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Nuclear Notes — Thursday, Jan. 19, 2023

Matthew Wald

Breaking the Post-Soviet Nuclear Monopoly

Westinghouse has signed a contract with the operators of the Kozloduy nuclear power plant, in Bulgaria, to provide unit 5 of the reactor with fuel for the next ten years, replacing Russia as a supplier. Bulgaria, struggling to cut energy ties with Russia, is hedging its bets; it signed a contract with Framatome, the French company, to supply the other unit, unit 6. Both reactors are Soviet-era VVER-1000 pressurized water models, and they use fuel in the same form as French and American reactors, a ceramic pellet in a metal wrapper, but the fuel is a different shape.

Units 1-4 were shut by Bulgaria as a condition of its joining the European Union.

Nuclear is Not Just Clean; it’s Award-Winning Clean

Kairos Power has made the Global Cleantech 100 list. The annual list, which covers energy, agriculture, chemicals, transportation, and everything else that must change to get us to a net-zero carbon economy, cites Kairos for using “a novel advanced reactor technology for nuclear fission, leveraging tristructural isotropic fuel and using molten fluoride as a coolant instead of water.”

The fuel, known as TRISO, is fissile material in concentric layers of tough, heat-resistant materials. (It’s known as a “pebble bed.” It might be more accurate to call it a “tennis ball bed” reactor, but that doesn’t have the same ring to it.) Using molten fluoride as the coolant allows operation at low pressure but very high temperature, which aids in efficiency.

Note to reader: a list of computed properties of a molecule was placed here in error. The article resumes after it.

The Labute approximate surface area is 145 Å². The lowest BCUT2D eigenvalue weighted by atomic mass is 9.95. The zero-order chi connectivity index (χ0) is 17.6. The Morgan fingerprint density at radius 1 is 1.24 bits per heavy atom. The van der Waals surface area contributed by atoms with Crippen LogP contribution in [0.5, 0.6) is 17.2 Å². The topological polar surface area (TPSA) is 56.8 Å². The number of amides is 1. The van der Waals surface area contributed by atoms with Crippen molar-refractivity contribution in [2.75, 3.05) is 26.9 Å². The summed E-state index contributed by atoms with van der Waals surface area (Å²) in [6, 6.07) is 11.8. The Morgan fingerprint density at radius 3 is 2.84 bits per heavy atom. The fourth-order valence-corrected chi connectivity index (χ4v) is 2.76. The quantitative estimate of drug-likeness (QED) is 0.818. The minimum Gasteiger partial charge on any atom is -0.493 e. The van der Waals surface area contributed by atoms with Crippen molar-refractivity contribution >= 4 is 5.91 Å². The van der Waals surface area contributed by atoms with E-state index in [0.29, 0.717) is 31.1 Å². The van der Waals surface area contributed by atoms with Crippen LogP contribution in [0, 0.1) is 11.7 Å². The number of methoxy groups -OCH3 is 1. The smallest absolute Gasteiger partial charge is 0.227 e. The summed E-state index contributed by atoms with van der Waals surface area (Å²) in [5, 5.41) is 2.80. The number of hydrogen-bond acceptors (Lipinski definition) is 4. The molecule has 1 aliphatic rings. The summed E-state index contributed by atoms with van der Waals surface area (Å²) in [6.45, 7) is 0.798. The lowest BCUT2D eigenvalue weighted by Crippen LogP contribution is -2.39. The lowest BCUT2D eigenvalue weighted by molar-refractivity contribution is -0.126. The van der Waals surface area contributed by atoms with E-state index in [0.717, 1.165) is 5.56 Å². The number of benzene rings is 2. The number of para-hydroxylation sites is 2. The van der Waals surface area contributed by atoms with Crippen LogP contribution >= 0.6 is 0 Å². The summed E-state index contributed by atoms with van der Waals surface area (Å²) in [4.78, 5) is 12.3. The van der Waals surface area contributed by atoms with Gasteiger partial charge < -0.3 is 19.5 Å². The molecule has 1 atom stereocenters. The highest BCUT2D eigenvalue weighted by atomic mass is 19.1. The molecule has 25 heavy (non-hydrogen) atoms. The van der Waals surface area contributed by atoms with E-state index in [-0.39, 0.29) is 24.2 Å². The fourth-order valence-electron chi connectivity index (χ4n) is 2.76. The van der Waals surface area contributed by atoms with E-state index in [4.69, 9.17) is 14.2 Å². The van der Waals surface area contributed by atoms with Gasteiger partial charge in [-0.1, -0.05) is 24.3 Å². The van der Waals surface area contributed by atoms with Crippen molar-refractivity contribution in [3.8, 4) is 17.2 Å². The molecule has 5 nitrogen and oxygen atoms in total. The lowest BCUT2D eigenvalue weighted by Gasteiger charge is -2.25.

Inclusion in the list is another sign of wider acceptance of nuclear energy as clean, especially among technology experts.

The list, compiled annually since 2009, was drawn this year from more than 15,000 entries. Previous winners include NuScale Power, which has a light-water design notable for extreme simplicity, not requiring electricity, extra cooling water, or operator action in case of malfunction.

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An R&D Organization Works to Become a Business Incubator

The U.S. Department of Energy is so deep into so many areas of science—from materials research to sequencing the human genome—that in the 1990s, one assistant secretary joked that what “D.O.E.” really stood for was “Department of Everything.”

But now its role is changing. The department is administering billions of dollars in grants to help get smart new nuclear reactor designs off the drawing boards and into commercial service. Its Advanced Reactor Demonstration Program is helping advance a dozen reactor technologies.

But government bureaucracy does not always mesh well with the culture of entrepreneurial start-ups. Federal procurement rules center on deliberate procedures for competitive bidding and other worthy precautions, but start-ups are focused on getting to market as soon as possible.

Demonstrating new nuclear technologies in this decade is a goal of the DOE as well. The Nuclear Innovation Alliance, a small think tank based in Washington, DC, commissioned a report on how the DOE could improve its procedures, to make its help more useful.